Among a growing need for professionals trained in advanced fields like cybersecurity and technology, experts agree that STEM (science, technology, engineering, and mathematics) education is necessary — not only as a cornerstone of national security, but also to sustain the country’s economy. In fact, President Trump recently signed two bills to promote and recruit more women into thee STEM fields, while back in 2012, President Obama made increasing the number of college graduates in STEM fields by one million in one decade a Cross-Agency Priority (CAP) goal. Obama chartered the President’s Council of Advisors on Science and Technology (PCAST) to help meet this goal.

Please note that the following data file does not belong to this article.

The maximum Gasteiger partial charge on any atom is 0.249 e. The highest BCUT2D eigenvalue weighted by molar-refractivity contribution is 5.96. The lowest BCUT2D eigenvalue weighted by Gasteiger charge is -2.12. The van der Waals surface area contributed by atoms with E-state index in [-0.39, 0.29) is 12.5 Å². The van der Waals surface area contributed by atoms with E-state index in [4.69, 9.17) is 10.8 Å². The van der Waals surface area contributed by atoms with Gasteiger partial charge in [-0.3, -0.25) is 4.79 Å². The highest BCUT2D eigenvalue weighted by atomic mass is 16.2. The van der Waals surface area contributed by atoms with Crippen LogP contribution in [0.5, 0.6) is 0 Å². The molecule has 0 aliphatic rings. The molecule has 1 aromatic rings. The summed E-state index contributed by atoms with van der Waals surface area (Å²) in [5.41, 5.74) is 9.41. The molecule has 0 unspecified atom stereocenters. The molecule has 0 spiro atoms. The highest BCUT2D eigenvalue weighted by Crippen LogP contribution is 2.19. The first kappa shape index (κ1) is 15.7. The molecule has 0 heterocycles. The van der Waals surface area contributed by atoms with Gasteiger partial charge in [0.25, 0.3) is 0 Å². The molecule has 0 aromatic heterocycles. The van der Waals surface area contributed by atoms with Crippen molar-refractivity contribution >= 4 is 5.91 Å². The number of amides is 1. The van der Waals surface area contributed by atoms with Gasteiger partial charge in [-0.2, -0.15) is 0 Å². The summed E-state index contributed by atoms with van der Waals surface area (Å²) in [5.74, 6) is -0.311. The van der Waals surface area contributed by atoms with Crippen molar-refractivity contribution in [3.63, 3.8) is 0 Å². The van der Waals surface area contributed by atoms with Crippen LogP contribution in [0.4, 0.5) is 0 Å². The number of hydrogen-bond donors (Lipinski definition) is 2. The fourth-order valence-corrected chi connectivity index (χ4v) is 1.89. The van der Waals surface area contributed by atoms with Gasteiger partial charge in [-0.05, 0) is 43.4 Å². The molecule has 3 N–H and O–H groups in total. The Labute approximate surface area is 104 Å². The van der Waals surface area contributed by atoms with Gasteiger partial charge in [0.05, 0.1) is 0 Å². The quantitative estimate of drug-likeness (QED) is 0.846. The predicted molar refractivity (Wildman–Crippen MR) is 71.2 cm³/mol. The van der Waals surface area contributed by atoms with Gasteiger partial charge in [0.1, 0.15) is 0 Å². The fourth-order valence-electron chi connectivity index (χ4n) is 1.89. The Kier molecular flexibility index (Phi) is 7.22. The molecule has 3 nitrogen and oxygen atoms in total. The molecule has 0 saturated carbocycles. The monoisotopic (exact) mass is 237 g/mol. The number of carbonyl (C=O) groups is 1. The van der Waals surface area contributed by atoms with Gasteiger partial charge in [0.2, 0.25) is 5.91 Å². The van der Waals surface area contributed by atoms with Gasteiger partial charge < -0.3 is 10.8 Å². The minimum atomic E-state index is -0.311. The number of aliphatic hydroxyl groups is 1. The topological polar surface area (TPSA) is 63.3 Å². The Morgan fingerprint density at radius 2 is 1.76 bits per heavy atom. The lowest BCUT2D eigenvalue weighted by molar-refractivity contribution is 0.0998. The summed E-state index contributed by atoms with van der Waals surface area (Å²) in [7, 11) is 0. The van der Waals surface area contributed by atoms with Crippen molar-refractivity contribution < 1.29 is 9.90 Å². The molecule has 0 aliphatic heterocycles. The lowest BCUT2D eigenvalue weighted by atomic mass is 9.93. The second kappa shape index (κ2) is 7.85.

The idea behind this lofty goal put forth by the former President was that it would increase job opportunities for young Americans in fields that were and are increasingly crucial to the strengthening of the national economy. At the time of its inception, this ambitious goal was intended to produce qualified professionals for STEM jobs, which were growing 1.7 million times faster than non-STEM occupations between 2008 and 2018.